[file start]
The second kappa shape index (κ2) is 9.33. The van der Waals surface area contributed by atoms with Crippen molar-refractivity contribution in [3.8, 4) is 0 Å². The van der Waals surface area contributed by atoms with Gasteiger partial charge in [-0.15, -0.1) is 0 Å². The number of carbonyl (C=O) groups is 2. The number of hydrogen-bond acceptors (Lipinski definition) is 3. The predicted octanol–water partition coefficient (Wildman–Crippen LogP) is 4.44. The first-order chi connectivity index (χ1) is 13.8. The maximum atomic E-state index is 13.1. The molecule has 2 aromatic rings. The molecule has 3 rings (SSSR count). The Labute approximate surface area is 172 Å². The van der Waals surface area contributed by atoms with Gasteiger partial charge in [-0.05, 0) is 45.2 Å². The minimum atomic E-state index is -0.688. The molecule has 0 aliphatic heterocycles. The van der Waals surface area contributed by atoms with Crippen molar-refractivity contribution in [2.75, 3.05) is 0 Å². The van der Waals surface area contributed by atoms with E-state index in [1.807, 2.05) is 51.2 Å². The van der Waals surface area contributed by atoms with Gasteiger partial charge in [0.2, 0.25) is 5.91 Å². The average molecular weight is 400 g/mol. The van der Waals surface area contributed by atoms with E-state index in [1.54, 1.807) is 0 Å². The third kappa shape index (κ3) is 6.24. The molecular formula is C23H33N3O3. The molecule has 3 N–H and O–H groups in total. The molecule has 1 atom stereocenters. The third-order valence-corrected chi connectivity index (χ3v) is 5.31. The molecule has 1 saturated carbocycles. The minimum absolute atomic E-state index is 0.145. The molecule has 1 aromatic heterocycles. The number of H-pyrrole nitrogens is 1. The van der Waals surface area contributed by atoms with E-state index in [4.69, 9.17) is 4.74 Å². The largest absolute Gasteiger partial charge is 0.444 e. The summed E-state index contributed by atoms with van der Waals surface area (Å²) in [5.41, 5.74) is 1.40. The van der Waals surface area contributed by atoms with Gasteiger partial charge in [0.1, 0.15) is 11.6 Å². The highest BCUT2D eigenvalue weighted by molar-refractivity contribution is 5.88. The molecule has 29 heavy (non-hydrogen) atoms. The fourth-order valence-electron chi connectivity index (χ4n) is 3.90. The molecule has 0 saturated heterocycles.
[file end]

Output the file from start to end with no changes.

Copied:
The second kappa shape index (κ2) is 9.33. The van der Waals surface area contributed by atoms with Crippen molar-refractivity contribution in [3.8, 4) is 0 Å². The van der Waals surface area contributed by atoms with Gasteiger partial charge in [-0.15, -0.1) is 0 Å². The number of carbonyl (C=O) groups is 2. The number of hydrogen-bond acceptors (Lipinski definition) is 3. The predicted octanol–water partition coefficient (Wildman–Crippen LogP) is 4.44. The first-order chi connectivity index (χ1) is 13.8. The maximum atomic E-state index is 13.1. The molecule has 2 aromatic rings. The molecule has 3 rings (SSSR count). The Labute approximate surface area is 172 Å². The van der Waals surface area contributed by atoms with Gasteiger partial charge in [-0.05, 0) is 45.2 Å². The minimum atomic E-state index is -0.688. The molecule has 0 aliphatic heterocycles. The van der Waals surface area contributed by atoms with Crippen molar-refractivity contribution in [2.75, 3.05) is 0 Å². The van der Waals surface area contributed by atoms with E-state index in [1.807, 2.05) is 51.2 Å². The van der Waals surface area contributed by atoms with Gasteiger partial charge in [0.2, 0.25) is 5.91 Å². The average molecular weight is 400 g/mol. The van der Waals surface area contributed by atoms with E-state index in [1.54, 1.807) is 0 Å². The third kappa shape index (κ3) is 6.24. The molecular formula is C23H33N3O3. The molecule has 3 N–H and O–H groups in total. The molecule has 1 atom stereocenters. The third-order valence-corrected chi connectivity index (χ3v) is 5.31. The molecule has 1 saturated carbocycles. The minimum absolute atomic E-state index is 0.145. The molecule has 1 aromatic heterocycles. The number of H-pyrrole nitrogens is 1. The van der Waals surface area contributed by atoms with E-state index in [4.69, 9.17) is 4.74 Å². The largest absolute Gasteiger partial charge is 0.444 e. The summed E-state index contributed by atoms with van der Waals surface area (Å²) in [5.41, 5.74) is 1.40. The van der Waals surface area contributed by atoms with Gasteiger partial charge in [0.1, 0.15) is 11.6 Å². The highest BCUT2D eigenvalue weighted by molar-refractivity contribution is 5.88. The molecule has 29 heavy (non-hydrogen) atoms. The fourth-order valence-electron chi connectivity index (χ4n) is 3.90. The molecule has 0 saturated heterocycles.